20 September 2019
Machine Learning in Economics and Business
Machine learning has become a dominant paradigm for data analysis. It is used across a vast variety of fields and applied problems, and it interests academics and practitioners alike. But what is machine learning really about? What does it mean that a machine “learns”? In what sense is machine learning the basis for artificial intelligence? What problems can it solve, and where are its limits? What are the most common algorithms of the machine learning paradigm? How does it relate to classical statistics and to econometrics? In this course, we address these questions. We do so in a very hands-on way. You learn the methods of machine learning by applying them directly during the course, using your laptop and programming in R. The emphasis is on both understanding the methods and on getting a feeling how they actually work in practice.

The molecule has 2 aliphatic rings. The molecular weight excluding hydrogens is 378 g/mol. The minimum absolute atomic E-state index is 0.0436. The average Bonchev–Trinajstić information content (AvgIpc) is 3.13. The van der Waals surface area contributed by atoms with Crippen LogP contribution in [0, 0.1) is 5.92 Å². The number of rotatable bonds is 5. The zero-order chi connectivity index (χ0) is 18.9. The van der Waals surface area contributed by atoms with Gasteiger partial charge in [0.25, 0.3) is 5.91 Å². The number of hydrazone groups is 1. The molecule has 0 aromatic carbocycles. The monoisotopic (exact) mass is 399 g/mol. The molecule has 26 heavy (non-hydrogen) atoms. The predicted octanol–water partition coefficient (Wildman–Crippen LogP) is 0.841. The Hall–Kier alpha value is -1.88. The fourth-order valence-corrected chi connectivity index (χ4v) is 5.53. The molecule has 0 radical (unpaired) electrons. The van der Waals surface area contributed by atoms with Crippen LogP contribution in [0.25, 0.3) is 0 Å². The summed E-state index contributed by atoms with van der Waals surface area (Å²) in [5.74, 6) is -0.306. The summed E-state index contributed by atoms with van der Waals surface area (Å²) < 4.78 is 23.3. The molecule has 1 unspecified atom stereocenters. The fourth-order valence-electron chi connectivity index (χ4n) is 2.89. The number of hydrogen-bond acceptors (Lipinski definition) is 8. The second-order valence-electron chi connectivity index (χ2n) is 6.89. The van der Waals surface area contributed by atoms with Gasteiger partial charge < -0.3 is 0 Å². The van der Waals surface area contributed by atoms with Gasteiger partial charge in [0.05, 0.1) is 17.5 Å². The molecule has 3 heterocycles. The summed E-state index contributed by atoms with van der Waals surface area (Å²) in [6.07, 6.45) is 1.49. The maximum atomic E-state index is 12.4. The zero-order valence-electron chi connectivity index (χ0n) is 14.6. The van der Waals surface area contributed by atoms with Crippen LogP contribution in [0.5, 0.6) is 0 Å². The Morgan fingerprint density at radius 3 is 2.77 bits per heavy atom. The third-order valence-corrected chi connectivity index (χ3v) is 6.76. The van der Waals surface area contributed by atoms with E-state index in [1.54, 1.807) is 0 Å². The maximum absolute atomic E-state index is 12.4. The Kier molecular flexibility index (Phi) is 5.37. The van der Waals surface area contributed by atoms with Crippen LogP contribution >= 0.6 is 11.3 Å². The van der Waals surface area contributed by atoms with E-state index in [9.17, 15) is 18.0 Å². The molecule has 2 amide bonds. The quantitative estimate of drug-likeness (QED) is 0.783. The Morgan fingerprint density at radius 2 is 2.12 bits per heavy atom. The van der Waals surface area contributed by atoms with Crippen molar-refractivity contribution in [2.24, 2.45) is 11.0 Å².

Prof. Dr. Binswanger (University of St. Gallen, Switzerland)
This course is intended for students from the fields of economics or business with an interest in applying machine learning either for their doctoral thesis or in practical work thereafter. The course requires knowledge of the basic concepts of statistics, such as (multivariate) random variables, conditional probability, moments, maximum likelihood, the basics of multivariate OLS regression, as well as the basics of matrix algebra. For the handson parts of the course, you need some basic knowledge of the programming language R. You will be provided material for a “crash course” in R by June 2019.
What does it mean that a machine “learns”? What problems can it solve, and where are its limits? What are the most common algorithms of the machine learning paradigm? How does it relate to classical statistics and to econometrics?
Successful participants who attended all lectures and exercises will receive a certificate of participation.
EUR 400: General Participation Fee (covers the sessions of the summer school)